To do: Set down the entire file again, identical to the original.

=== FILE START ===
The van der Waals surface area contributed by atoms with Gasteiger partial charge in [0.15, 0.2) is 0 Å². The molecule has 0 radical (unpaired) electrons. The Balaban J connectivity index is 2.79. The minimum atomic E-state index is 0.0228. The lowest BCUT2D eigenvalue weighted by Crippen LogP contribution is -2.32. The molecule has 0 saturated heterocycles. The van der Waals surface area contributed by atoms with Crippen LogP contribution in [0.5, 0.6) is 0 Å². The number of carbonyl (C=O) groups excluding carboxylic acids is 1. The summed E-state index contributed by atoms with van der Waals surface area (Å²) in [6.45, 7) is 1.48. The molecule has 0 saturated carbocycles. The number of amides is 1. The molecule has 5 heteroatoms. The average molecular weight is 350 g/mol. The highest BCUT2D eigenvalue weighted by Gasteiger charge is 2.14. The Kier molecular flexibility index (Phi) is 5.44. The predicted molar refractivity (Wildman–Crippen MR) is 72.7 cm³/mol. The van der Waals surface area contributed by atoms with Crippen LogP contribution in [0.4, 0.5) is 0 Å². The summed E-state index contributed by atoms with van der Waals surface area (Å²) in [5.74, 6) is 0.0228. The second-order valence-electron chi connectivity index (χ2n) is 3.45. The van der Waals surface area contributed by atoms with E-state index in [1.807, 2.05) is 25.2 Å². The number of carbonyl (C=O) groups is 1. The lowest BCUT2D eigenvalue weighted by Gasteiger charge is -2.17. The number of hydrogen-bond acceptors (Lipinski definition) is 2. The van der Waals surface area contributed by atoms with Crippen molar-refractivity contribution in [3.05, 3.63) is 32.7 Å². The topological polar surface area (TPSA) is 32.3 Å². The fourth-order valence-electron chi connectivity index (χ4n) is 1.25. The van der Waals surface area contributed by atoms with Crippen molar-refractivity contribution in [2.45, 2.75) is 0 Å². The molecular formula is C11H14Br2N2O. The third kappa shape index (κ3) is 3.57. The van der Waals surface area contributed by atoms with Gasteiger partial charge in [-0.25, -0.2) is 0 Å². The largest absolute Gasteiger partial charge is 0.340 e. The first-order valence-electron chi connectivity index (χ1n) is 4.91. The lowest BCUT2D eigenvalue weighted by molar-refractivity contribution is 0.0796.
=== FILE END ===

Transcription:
The van der Waals surface area contributed by atoms with Gasteiger partial charge in [0.15, 0.2) is 0 Å². The molecule has 0 radical (unpaired) electrons. The Balaban J connectivity index is 2.79. The minimum atomic E-state index is 0.0228. The lowest BCUT2D eigenvalue weighted by Crippen LogP contribution is -2.32. The molecule has 0 saturated heterocycles. The van der Waals surface area contributed by atoms with Crippen LogP contribution in [0.5, 0.6) is 0 Å². The number of carbonyl (C=O) groups excluding carboxylic acids is 1. The summed E-state index contributed by atoms with van der Waals surface area (Å²) in [6.45, 7) is 1.48. The molecule has 0 saturated carbocycles. The number of amides is 1. The molecule has 5 heteroatoms. The average molecular weight is 350 g/mol. The highest BCUT2D eigenvalue weighted by Gasteiger charge is 2.14. The Kier molecular flexibility index (Phi) is 5.44. The predicted molar refractivity (Wildman–Crippen MR) is 72.7 cm³/mol. The van der Waals surface area contributed by atoms with Crippen LogP contribution in [0.4, 0.5) is 0 Å². The summed E-state index contributed by atoms with van der Waals surface area (Å²) in [5.74, 6) is 0.0228. The second-order valence-electron chi connectivity index (χ2n) is 3.45. The van der Waals surface area contributed by atoms with E-state index in [1.807, 2.05) is 25.2 Å². The number of carbonyl (C=O) groups is 1. The lowest BCUT2D eigenvalue weighted by Gasteiger charge is -2.17. The number of hydrogen-bond acceptors (Lipinski definition) is 2. The van der Waals surface area contributed by atoms with Crippen molar-refractivity contribution in [3.05, 3.63) is 32.7 Å². The topological polar surface area (TPSA) is 32.3 Å². The fourth-order valence-electron chi connectivity index (χ4n) is 1.25. The van der Waals surface area contributed by atoms with Crippen molar-refractivity contribution in [2.45, 2.75) is 0 Å². The molecular formula is C11H14Br2N2O. The third kappa shape index (κ3) is 3.57. The van der Waals surface area contributed by atoms with Gasteiger partial charge in [-0.25, -0.2) is 0 Å². The largest absolute Gasteiger partial charge is 0.340 e. The first-order valence-electron chi connectivity index (χ1n) is 4.91. The lowest BCUT2D eigenvalue weighted by molar-refractivity contribution is 0.0796.